An unusual endodontic complication following crown lengthening surgery: A Case Report.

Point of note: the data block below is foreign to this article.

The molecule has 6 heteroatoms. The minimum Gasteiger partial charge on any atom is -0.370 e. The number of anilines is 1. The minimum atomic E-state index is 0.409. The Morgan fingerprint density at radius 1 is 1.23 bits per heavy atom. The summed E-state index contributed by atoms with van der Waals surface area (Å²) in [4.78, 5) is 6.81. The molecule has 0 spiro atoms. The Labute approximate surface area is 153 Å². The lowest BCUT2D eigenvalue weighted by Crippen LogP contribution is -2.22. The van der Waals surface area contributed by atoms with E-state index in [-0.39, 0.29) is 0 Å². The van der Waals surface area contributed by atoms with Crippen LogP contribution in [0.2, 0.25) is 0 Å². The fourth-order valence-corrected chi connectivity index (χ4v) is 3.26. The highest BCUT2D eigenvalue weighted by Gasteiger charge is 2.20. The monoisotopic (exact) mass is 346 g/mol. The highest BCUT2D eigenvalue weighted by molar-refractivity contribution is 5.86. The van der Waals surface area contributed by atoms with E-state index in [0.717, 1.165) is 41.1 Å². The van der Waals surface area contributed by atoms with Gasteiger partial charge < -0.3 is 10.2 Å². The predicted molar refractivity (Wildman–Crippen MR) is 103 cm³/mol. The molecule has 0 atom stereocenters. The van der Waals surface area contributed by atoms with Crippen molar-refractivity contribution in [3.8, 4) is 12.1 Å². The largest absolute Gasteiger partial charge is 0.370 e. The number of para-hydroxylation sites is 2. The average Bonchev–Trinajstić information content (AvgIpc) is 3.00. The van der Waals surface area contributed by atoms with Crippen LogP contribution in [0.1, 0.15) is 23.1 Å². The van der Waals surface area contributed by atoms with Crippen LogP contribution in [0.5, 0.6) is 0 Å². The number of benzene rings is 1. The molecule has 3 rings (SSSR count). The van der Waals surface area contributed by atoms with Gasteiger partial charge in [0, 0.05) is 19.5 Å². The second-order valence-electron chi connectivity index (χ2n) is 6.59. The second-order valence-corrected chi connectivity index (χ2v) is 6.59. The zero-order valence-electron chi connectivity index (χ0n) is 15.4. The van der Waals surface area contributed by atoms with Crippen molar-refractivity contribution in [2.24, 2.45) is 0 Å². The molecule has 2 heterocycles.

AbstractA gummy smile is a form of excessive gingival display when smiling. The excessive gingival display due to altered eruption is likely to benefit from crown lengthening surgery in order to restore the esthetic smile. Case Report: The potential complications of the crown lengthening surgery include possible esthetic deformities, dentine hypersensitivity, transient mobility, and root resorption. The present case report reveals a rare complication happened after an esthetic crown lengthening surgery which was performed to correct the gummy smile of a 37-year-old female. The patient experienced dull throbbing pain and mild tender to percussion on tooth 11, 3 weeks after the surgery, and the symptoms did not improve after the composite restorations were placed at the cervical regions. Instead, the tooth was tender to percussion and palpation with a sign of coronal discoloration. Pulp necrosis was confirmed with the clinical tests. A cone-beam computed tomography was taken after the root canal treatment, and apical fenestration on tooth 11 was noted. Therefore, this case report shows the possible correlation between crown lengthening surgery on a tooth with apical fenestration and pulp necrosis, if the apical vasculature is severed accidentally during the procedure. Conclusion: A cone-beam computed tomography should be considered prior to the surgery and extra precaution during the surgery may reduce the risk of severing the apical vasculature if apical fenestration is evidenced.
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